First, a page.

People Power Revolution’s 35th Anniversary: on EDSA, traffic and democracy

Cycling along EDSA today was pretty calm despite the heat—there were less cars but challenges were still pretty evident. Aside from the unfixed pavements, we still had encounters where fast motorists (one was a counter flowing policeman in a motorbike) would drive just inches away from us.

But overall, it was still relatively easy. We needed to use this road, anyway, to get to our destinations. It was also a reminder for us that this day’s holiday is a commemoration of the downfall of the Marcos dictatorship and the restoration of the Philippine democracy.

Today marks the 35th anniversary of the EDSA people power revolution, a mass action by Filipinos in 1986 that overthrew the dictatorship of Ferdinand Marcos.

So of all the roads in the Philippines, why did the people flock to EDSA in 1986?

Cardinal Sin broadcasted over Radyo Veritas an appeal for people to convene in EDSA near Camp Crame and Camp Aguinaldo on February 22, 1986. This call was done to support and protect soldiers headed by then defense minister Juan Ponce Enrile and then constabulary chief Fidel V. Ramos who became rebel leaders against Ferdinand Marcos.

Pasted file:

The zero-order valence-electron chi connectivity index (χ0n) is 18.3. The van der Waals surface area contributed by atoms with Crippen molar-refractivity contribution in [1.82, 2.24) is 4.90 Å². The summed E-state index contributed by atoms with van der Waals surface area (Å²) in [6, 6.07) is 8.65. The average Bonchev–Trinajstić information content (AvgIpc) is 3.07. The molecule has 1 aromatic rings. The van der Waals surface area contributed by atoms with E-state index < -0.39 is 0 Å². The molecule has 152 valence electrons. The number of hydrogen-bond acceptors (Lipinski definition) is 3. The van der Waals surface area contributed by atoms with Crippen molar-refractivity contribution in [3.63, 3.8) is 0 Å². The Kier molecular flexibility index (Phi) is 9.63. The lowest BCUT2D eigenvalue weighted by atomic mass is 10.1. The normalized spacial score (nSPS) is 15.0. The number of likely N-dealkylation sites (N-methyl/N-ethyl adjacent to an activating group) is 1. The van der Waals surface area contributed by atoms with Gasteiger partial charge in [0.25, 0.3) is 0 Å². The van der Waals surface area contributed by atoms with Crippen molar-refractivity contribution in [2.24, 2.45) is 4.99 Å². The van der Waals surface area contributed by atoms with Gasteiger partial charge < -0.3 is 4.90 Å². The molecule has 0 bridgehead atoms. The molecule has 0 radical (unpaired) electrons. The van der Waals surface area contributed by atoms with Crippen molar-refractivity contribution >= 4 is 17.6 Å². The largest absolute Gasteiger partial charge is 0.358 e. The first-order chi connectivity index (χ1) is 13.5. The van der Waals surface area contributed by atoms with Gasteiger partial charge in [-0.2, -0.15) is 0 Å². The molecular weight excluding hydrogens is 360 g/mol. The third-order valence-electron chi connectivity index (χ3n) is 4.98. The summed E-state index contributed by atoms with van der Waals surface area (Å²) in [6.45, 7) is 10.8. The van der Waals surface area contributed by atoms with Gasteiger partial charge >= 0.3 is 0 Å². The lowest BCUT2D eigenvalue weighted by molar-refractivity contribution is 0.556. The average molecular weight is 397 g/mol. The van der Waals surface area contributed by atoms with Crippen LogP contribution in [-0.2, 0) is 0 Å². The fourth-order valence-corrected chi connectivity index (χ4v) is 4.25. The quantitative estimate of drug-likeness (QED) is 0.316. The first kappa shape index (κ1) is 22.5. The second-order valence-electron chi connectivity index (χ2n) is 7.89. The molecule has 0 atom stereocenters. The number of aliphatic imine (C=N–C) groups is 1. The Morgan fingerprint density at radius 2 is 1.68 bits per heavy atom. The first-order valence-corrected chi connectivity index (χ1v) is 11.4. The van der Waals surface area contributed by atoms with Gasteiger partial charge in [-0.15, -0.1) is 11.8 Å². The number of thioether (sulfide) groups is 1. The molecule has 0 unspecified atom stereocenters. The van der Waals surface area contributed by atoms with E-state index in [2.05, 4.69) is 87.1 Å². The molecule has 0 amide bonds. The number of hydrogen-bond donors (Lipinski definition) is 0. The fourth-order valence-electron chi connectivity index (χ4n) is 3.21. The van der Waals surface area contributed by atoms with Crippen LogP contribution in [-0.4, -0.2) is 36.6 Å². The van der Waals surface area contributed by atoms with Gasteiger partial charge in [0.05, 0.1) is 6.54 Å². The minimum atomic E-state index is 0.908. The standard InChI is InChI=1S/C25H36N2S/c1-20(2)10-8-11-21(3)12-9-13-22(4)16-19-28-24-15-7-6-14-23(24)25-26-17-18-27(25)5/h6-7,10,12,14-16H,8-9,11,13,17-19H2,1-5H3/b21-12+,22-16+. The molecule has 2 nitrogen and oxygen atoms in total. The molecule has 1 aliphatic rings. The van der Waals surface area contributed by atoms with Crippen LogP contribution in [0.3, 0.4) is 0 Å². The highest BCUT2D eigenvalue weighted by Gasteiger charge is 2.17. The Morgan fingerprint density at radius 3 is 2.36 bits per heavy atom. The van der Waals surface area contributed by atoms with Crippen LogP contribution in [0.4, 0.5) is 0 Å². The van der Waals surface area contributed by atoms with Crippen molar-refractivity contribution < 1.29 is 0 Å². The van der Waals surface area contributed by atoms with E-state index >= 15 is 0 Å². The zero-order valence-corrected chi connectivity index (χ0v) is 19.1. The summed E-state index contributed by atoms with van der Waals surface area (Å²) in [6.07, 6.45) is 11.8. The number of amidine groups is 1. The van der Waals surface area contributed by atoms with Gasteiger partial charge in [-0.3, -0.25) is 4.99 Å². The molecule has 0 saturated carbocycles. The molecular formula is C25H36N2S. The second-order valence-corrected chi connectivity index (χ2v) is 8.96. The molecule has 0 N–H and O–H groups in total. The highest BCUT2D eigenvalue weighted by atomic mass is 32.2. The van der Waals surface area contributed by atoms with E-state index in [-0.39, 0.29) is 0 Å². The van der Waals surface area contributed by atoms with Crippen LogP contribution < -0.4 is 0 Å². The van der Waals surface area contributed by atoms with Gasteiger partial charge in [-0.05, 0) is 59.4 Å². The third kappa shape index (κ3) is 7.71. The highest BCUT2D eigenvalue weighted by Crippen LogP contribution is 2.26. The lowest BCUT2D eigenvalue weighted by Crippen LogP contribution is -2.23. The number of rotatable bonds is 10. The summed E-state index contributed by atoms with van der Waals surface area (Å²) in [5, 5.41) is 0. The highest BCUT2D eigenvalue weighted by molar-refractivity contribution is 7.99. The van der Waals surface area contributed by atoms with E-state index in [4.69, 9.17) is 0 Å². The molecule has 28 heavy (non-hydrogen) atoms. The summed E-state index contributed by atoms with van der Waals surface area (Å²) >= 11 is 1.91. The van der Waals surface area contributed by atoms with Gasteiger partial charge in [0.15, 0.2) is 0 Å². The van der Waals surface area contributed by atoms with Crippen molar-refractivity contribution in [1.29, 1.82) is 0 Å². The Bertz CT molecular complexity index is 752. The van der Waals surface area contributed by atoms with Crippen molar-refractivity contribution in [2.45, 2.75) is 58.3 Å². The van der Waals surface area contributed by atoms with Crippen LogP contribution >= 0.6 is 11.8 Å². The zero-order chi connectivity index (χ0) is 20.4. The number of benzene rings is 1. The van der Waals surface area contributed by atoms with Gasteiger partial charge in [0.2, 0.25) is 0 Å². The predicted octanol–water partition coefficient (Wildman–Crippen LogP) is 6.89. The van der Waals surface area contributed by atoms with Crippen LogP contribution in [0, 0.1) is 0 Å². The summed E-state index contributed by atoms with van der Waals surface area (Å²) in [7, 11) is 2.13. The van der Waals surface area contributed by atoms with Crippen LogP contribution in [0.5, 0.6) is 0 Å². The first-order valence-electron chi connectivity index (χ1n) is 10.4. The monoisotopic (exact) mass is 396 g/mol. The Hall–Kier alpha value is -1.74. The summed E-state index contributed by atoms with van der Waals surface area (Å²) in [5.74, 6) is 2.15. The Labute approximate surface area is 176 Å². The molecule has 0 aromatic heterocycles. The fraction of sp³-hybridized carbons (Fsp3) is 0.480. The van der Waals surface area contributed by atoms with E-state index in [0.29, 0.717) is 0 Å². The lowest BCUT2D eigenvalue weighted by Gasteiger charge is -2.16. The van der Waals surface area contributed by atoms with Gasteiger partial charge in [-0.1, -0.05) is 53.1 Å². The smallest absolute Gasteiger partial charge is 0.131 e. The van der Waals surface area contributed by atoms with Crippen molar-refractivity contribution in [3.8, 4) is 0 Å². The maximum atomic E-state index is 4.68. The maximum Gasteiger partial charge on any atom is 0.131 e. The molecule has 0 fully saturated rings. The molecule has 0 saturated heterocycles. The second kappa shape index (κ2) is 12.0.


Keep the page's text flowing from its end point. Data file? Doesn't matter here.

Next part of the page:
From February 22 to 25, the crowd ballooned to more than a hundred thousand people. It toppled the Marcos dictatorship.

EDSA is an important road in the Philippines. Aside from its historical significance, Filipinos today use it as the main thoroughfare in Metro Manila with it covering six cities of the metropolis: Caloocan, Quezon City, San Juan, Mandaluyong, Makati and Pasay.

And unfortunately, it is one of the most problematic roads in the country because of traffic congestion and its obvious priority to big private vehicles that contribute to this chaos and stress.

This pandemic has seen the growth of many cyclists in the metro and we are glad that active transport has garnered the attention of the public and the government. However, as the Philippines mark its first anniversary of being in quarantine soon, we have yet to see protected bike lanes in EDSA as well as other national roads in the country.

The photos of Jilson Tiu back in August (as seen in this post) showed us temporary cones built along EDSA, which made cyclists safer on the road. However, dedicated bike lanes seem to disappear now, with motorists taking over the space that should be exclusive for the vulnerable road users.

Democracy, as the dictionary defines, is the practice of social equality. As we celebrate EDSA People Power that restored Philippine democracy, we hope that we too can soon celebrate social equality on the road, not just on EDSA but all throughout the roads of the country.

Photos by Jilson Tiu

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